Things you didn’t know about teen pregnancy - 3 in 10 American girls will get pregnant at least once before age 20 (dosomething.org) - In America alone, there are nearly 750,000 teen pregnancies every year (teensforlife.org) - 1 in 3 teen dads are younger than 18 when their child is born (mtv.com) - Teen pregnancy rates are at an all time low (parents.com) - Roughly 82 percent of teen pregnancies are not planned (teenvogue.com) the norse star, november 2016
winter sports preview
By Ian Bormett Staff Writer
“[I’m excited for] having a good year and hopefully winning our sixth straight conference title, getting a lot of people out to our games, and just having a good time.”
Troy Slaby Boys Basketball photos by ian bormett
Troy’s season prediction: “Undefeated state champs.”
Best games for fans to attend: Oregon and Monona Grove at home, photo courtesy of troy slaby
“I’m looking forward to team state. We have come close [to winning] multiple times and I truly believe that this year will definitely be our year.”
Aodan Marshall Wrestling photo courtesy of aodan marshall
Aodan’s season prediction: “We won’t lose a single dual meet.” Best meets for fans to attend: Dual @ Milton and Team State.
“[I’m looking forward to] having fun, making new friends with the new swimmers, doing good, and getting better. Just swimming in general.”
Luke McLaury photo courtesy of luke mclaury
Luke’s season prediction: “We’ll win three or four meets.” Best meets for fans to attend: Sectionals at home, Senior night at home vs. Oregon.
the norse star, november 2016
What are you looking forward to this season? What’s your prediction for your team’s record? What are the best meets/games for fans to attend? “I’m most looking forward to game days with the girls I’ve been playing basketball with for as long as I can remember! Also having new girls on the team and bonding with them.”
Kendra Halverson Girls Basketball Kendra’s season prediction: 20-4. Best games for fans to attend: “All of our conference games!”
photo courtesy of kendra halverson
“[I’m ready for] just getting together with the guys again. We don’t have as many seniors as last year so it will be fun to see what we can do.”
Chad Clark Boys Hockey Chad’s season prediction: “We’ll have a couple wins.” Best games for fans to attend: Home vs. Milton.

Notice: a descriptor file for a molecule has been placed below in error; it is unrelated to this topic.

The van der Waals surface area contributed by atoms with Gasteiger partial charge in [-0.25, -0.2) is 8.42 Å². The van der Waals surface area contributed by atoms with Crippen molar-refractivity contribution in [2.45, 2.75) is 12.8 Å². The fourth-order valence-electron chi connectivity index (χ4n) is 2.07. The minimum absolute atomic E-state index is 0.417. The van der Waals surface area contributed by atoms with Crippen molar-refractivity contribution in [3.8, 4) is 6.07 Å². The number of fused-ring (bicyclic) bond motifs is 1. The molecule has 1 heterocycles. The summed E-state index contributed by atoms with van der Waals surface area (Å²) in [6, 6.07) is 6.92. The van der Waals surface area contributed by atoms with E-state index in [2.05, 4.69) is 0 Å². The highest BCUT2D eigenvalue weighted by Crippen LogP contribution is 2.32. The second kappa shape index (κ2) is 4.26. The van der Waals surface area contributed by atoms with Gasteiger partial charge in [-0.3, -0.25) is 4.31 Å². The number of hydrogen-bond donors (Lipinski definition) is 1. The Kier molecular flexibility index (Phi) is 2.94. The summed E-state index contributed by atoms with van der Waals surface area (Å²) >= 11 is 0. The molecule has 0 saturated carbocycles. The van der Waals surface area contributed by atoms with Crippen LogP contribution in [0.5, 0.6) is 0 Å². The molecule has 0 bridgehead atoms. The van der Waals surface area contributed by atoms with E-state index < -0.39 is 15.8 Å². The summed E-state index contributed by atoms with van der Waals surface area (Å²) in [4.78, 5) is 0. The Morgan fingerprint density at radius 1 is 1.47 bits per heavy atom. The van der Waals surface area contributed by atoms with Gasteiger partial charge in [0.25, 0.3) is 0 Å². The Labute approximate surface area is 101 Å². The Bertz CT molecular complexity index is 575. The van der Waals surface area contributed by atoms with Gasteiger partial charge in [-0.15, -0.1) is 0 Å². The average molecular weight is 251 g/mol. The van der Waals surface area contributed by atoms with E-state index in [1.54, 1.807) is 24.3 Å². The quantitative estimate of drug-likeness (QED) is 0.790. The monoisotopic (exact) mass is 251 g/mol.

photo courtesy of chad clark
“I’m always looking forward to meeting new people. We have a new coach and a lot of new players. Also improving the team and myself.”
Mckenzie Nisius Icebergs - Girls Hockey
photo courtesy of mckenzie nisius
Mckenzie’s season prediction: “Our record will be better because we have a new group of people.” Best game for fans to attend: Pink the Rink at home vs. Beloit Fury. the norse star, november 2016
going against the grain By Aubrey Schleppenbach
here is this old, silent law that some sports are just for girls and some sports are just for boys. There are boundaries that some people are afraid to cross, even though these boundaries are old and cracked. It is as if society is too scared to break away from the way things are, that they keep the same unspoken rules. However sports aren’t defined by gender, but by ability and it’s time to update the rules of the game. Hear from two Stoughton students that go against the ‘norm’ of the athletic world.
ou walk into the wrestling meet, and you’re hit with the excited energy. A powerhouse walks across the mat glaring down her next opponent, ready to battle. Everyone watches on the edge of their seats, as the two spare off. Everyone is cheering and screaming, as she flips her opponent to the ground.
art by sarah hanson
t’s Friday night, you’re seated in the student section to watch the game, and everyone around you is buzzing. The cheerleaders come out to pump up the crowd, but one stands out. Along the line of cheerleaders, the only male cheerleader breaks out into back flips and the crowd goes wild.
Rose Ann Marshall (8) Wrestler
Evan Ouk (11) Cheerleader
Q. What got you into wrestling? A. My parents thought I was aggressive and mean, so they signed me up for wrestling and I loved it.
Q. What made you want to go out for cheerleading? A. Well I saw on ESPN that they had cheer competitions and I thought, “Why not give it a chance?” And I saw Gianna Dyer posted on instagram that they were holding a tryout and I thought why not give it a shot.
Q. How long have you been doing it? A. I’ve been wrestling for five years.
photo by aubrey schleppenbach
Q. Have you ever been treated differently from your opponents? A. When I wrestle boys I know they think that this would be an easy match since I’m a girl. And I think personally, girls are just as equal as guys in wrestling. And you shouldn’t judge anybody by the way they look. Q. What is the hardest thing about wrestling to you? A. The hardest thing for me is achieving my goal because, for example, I wanted to get first place in state wrestling and to do that I have to work hard and go to wrestling practice everyday and just learn new techniques. And for me, I also have to cut weight which is really hard for me because I love food. Q. Is there anything that you want people to know about wrestling? A. Even though you’re a girl, you can still sign up for any sport that you are passionate about. Even if guys mostly do that sport, girls can still do it.
photo by aubrey schleppenbach